What Do You Call a Bunch of Black Holes: A Crush? A Scream?

There are pods of whales and gaggles of geese. Now astronomers are wondering which plural term would best suit the most enigmatic entity in the cosmos.,

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What do you call a black hole? Anything you want, the old joke goes, as long as you don’t call it late for dinner. Black holes, after all, are nothing but hungry.

But what do you call a collection of black holes? The question has taken on an urgency among astronomers inspired by the recent news of dozens of black holes buzzing around the center of a nearby cluster of stars.

In the last few years, instruments like the LIGO and Virgo gravitational-wave detectors have recorded space-time vibrations from the collisions of black holes, making it clear beyond doubt that these monstrous concentrations of nothingness not only exist but are ubiquitous. Astronomers anticipate spotting a great number of these Einsteinian creatures when the next generation of gravitational-wave antennas are deployed. What will they call them?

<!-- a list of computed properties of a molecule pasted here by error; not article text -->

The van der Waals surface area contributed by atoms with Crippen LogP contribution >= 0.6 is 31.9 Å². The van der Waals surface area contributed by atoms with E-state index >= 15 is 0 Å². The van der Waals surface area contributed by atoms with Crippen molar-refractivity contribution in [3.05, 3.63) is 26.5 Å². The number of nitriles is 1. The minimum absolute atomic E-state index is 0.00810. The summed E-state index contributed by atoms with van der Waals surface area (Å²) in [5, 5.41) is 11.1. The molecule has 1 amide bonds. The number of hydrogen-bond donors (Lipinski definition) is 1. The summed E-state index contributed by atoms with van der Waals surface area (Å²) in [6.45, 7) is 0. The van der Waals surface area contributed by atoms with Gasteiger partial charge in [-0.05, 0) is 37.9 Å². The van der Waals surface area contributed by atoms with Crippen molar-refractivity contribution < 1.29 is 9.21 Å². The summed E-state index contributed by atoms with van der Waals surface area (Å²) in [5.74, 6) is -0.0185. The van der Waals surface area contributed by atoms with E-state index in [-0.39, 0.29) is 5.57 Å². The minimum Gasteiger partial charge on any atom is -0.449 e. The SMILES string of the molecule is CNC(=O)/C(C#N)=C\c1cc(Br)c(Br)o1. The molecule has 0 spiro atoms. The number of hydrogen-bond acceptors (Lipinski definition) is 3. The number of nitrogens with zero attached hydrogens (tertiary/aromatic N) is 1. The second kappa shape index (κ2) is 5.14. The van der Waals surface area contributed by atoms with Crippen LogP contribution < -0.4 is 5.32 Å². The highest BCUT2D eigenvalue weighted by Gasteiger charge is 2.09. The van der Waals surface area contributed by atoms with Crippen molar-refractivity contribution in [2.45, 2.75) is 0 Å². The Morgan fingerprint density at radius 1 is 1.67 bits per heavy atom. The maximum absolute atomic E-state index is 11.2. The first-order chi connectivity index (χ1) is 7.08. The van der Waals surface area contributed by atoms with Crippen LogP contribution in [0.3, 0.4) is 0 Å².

There are gaggles of geese, pods of whales and murders of crows. What term would do justice to the special nature of black holes? A mass? A colander? A scream?

Jocelyn Kelly Holley-Bockelmann, an astrophysicist at Vanderbilt University, and colleagues are developing an international project called the Laser Interferometer Space Antenna, or LISA, that will be able to detect collisions between all sizes of black holes throughout the universe. She was trying to run a Zoom meeting of the group recently “when one of the members said his daughter was wondering what you call a collective of black holes — and then the meeting fell apart, with everyone trying to up one another,” she said in an email. “Each time I saw a suggestion, I had to stop and giggle like a loon, which egged us all on more.”

The question was crowdsourced on Twitter recently as part of what NASA has begun calling black hole week (April 12-16). Among the many candidates so far: A crush. A mosh pit. A silence. A speckle. A hive. An enigma. Or a favorite of mine for of its connection to my youth: an Albert Hall of black holes.